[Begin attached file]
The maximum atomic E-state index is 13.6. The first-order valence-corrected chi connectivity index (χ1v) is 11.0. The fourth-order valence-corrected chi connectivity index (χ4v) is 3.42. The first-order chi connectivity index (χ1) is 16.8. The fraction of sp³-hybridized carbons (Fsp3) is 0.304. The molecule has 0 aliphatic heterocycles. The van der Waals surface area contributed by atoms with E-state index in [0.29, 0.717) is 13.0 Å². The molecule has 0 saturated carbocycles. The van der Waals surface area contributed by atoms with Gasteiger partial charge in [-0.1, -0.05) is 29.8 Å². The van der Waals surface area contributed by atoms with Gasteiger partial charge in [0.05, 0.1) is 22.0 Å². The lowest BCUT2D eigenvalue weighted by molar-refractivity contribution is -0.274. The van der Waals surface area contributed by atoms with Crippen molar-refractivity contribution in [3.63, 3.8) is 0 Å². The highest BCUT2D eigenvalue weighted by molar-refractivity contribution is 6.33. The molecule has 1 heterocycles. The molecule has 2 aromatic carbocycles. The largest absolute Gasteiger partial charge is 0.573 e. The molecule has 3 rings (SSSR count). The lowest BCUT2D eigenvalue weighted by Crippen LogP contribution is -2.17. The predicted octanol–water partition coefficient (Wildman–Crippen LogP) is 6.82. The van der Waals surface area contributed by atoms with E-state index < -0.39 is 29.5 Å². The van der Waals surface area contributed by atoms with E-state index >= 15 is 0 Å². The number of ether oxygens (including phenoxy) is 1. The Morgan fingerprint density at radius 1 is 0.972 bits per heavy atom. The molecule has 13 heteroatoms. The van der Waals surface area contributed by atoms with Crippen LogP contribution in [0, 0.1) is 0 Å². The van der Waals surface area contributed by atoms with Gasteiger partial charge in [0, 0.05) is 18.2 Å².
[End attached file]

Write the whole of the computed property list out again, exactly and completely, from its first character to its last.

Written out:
The maximum atomic E-state index is 13.6. The first-order valence-corrected chi connectivity index (χ1v) is 11.0. The fourth-order valence-corrected chi connectivity index (χ4v) is 3.42. The first-order chi connectivity index (χ1) is 16.8. The fraction of sp³-hybridized carbons (Fsp3) is 0.304. The molecule has 0 aliphatic heterocycles. The van der Waals surface area contributed by atoms with E-state index in [0.29, 0.717) is 13.0 Å². The molecule has 0 saturated carbocycles. The van der Waals surface area contributed by atoms with Gasteiger partial charge in [-0.1, -0.05) is 29.8 Å². The van der Waals surface area contributed by atoms with Gasteiger partial charge in [0.05, 0.1) is 22.0 Å². The lowest BCUT2D eigenvalue weighted by molar-refractivity contribution is -0.274. The van der Waals surface area contributed by atoms with Crippen molar-refractivity contribution in [3.63, 3.8) is 0 Å². The highest BCUT2D eigenvalue weighted by molar-refractivity contribution is 6.33. The molecule has 1 heterocycles. The molecule has 2 aromatic carbocycles. The largest absolute Gasteiger partial charge is 0.573 e. The molecule has 3 rings (SSSR count). The lowest BCUT2D eigenvalue weighted by Crippen LogP contribution is -2.17. The predicted octanol–water partition coefficient (Wildman–Crippen LogP) is 6.82. The van der Waals surface area contributed by atoms with E-state index < -0.39 is 29.5 Å². The van der Waals surface area contributed by atoms with E-state index >= 15 is 0 Å². The number of ether oxygens (including phenoxy) is 1. The Morgan fingerprint density at radius 1 is 0.972 bits per heavy atom. The molecule has 13 heteroatoms. The van der Waals surface area contributed by atoms with Crippen LogP contribution in [0, 0.1) is 0 Å². The van der Waals surface area contributed by atoms with Gasteiger partial charge in [0, 0.05) is 18.2 Å².